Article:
Volume 15 | Issue 2 | Year 2012

As a business, Sina Alimentos started out very small: in the founder’s São Paulo backyard, where a mechanical extraction press was used to grind peanuts and extract both oil used for cooking and meal used as animal feed. In the early ‘80s, the company activated its dynamism gene for the first time when it began importing soybean oil from neighboring Argentina and refining, packaging, and selling it to the Brazilian market. By the late ‘80s, Sina had become one of the largest importers of vegetable oils – in addition to soybean, it also imported peanut oil – in Brazil.
By the late 1990s, however, the company had lost its strong advantage due to the arrival of a host of new competitors. With its future livelihood menaced, the company decided to branch out by launching the first of a series of strategic acquisitions. At the time, Sina was purchasing soybeans and outsourcing the job of crushing them into oil and meal to other companies. In order to become more vertically integrated, more cost effective, and more competitive, in 2004 the company purchased a crushing plant of its own in Santo Anastácio, São Paulo, where it began producing sunflower as well as soybean oils, along with meals and lecithin. Equipped with a refinery, the 108,000-square-foot unit was also able to produce refined oils.

As a result of the new plant, the company saw its output double between 2004 and 2005. Realizing it was onto a winning strategy, Sina continued to invest in its ongoing growth by continuing to invest in new production units. In 2008, it purchased a 230,000-square-foot crushing facility in Bauru, São Paulo, for the production of cottonseed and soybean oils, meals and lecithins. In 2011, it acquired another 164,000-square-foot plant in Orlândia, São Paulo, where in addition to manufacturing the products made at its pre-existing plants, it also began producing vegetable fats. And in early 2012, it made its most recent acquisition: a 820,000-square-foot complex comprised of 12 separate units, located in Pirapozinho, São Paulo, where, aside from vegetable oils and fats, Sina now also produces margarine, castor oil derivatives, glycerines, and starches.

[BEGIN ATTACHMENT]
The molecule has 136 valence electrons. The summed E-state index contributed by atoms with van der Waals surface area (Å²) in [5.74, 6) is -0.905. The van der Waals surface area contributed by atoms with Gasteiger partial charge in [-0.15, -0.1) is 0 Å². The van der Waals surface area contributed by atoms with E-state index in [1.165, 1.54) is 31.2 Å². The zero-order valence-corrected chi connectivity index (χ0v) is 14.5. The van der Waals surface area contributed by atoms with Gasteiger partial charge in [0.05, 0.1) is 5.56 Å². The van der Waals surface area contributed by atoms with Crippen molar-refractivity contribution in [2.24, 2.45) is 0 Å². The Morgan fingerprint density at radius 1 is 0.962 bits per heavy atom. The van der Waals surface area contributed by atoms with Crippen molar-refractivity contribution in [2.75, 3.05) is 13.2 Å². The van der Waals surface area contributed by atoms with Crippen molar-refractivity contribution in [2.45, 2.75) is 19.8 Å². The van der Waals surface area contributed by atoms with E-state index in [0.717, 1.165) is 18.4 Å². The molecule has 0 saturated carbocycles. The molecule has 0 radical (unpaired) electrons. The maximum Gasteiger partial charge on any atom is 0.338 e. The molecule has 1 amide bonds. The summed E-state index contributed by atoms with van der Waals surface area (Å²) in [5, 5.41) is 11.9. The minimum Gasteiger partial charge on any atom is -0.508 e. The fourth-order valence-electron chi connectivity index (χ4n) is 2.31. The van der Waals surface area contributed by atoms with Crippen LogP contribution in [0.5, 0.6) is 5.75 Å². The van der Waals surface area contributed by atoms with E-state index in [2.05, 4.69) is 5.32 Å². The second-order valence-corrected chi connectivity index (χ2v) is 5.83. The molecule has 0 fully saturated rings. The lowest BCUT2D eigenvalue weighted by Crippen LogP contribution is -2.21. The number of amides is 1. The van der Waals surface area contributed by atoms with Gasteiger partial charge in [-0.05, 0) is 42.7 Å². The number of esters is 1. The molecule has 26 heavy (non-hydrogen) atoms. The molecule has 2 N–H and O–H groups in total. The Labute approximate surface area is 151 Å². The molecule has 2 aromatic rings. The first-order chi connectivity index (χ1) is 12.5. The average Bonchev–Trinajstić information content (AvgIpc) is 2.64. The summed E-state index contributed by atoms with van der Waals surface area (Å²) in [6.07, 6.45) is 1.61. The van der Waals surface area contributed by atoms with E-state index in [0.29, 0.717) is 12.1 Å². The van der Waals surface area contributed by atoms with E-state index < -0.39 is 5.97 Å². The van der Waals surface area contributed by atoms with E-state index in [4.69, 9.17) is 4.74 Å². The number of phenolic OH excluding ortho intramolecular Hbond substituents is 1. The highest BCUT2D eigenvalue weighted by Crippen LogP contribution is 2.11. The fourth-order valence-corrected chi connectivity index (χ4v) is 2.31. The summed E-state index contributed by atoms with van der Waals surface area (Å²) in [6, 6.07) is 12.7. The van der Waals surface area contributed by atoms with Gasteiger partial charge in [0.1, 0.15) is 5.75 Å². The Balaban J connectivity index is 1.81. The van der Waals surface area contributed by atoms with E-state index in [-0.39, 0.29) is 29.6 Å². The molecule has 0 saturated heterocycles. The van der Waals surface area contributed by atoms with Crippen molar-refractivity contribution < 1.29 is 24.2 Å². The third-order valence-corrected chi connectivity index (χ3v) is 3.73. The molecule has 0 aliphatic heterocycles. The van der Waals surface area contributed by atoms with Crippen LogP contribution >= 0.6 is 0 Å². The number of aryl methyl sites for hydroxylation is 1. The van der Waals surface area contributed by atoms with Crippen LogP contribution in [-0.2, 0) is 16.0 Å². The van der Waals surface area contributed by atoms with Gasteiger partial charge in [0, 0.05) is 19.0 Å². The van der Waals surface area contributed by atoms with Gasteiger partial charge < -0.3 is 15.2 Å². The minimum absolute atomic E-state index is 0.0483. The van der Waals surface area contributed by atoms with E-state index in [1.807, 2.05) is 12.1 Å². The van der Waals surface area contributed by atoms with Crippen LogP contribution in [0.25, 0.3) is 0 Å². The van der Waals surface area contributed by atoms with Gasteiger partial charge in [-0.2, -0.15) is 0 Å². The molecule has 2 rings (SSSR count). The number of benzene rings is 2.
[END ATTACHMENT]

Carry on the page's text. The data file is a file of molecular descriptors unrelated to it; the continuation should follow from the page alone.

“Since there have been no major advances in technology in terms of soybean and vegetable oil processing since the ‘90s, we always purchase these plants at public auctions,” explains Yuki Kumakola, Sina’s director of exports. “Not only do we get a better price, but we obtain a business that’s already up and running, which really reduces costs.”

Sina’s modus operandi belies a conservative streak that runs as deeply as its commitment to constant expansion. Says Kumkola: “We’re a family business, one in which the family actually works in the company and where our employees, (which currently total 2,500), are like family too. We run our business on a back to back model; whatever we’re selling, we’ve already bought.”

Recently, such steps have been large ones. In 2011, the company took in revenues of R$1.1 billion (roughly US$603 million) and this year, it predicts that earnings will hover around R$1.35 billion (US$740 million). With its Pirapozinho plant alone, it expects to add R$400 million (US$219 million) to its total revenues.

In terms of clients, Sina caters to a wide diversity of segments both in Brazil and overseas. Overall, 60 percent of output supplies the domestic market while 40 percent is reserved for exports, however these figures vary according to products.

“Since the financial crisis of 2008, exports have been more cautious with clients buying hand-to-mouth. However, we expect business to pick up within the next several years,” declares Kumakola.

“Right now, due to economic factors, people are buying regular oils and meals. Because we’re a B-to-B company and not a B-to-C company, we can’t launch such products on our own initiative,” he explains. However, Sina is exploring the possibility of selling certain products to final consumers under its own brand name.

“At our new plant in Pirapozinho, we’ll be able to make many types of glycerines, soaps, detergents, vegetable fats, and even ice cream. There are many potential opportunities,” says Kumakola. “Right now we’re deciding whether to stay in the middle market or expand into the consumer market. The biggest consideration revolves around the fact that in order to carve out space in the marketplace, we’d have to spend a lot on marketing, which would diminish our margins.”

Meanwhile, despite the fact that it sells products that are viewed globally as commodities, over the course of 41 years, Sina has succeeded in differentiating itself in the marketplace as a result of the strong relationships it has cultivated with its clients. “This is how we distinguish ourselves from mere producers of commodities,” declares Kumokola. “It is how we add value to our products and how we conquered our share of the market, in which we’re currently among the top 10 national players. Although we’re a medium-sized family business that’s grounded in our past, we always have an eye on the future. We’re not afraid to think big, to spread our arms and grow.”

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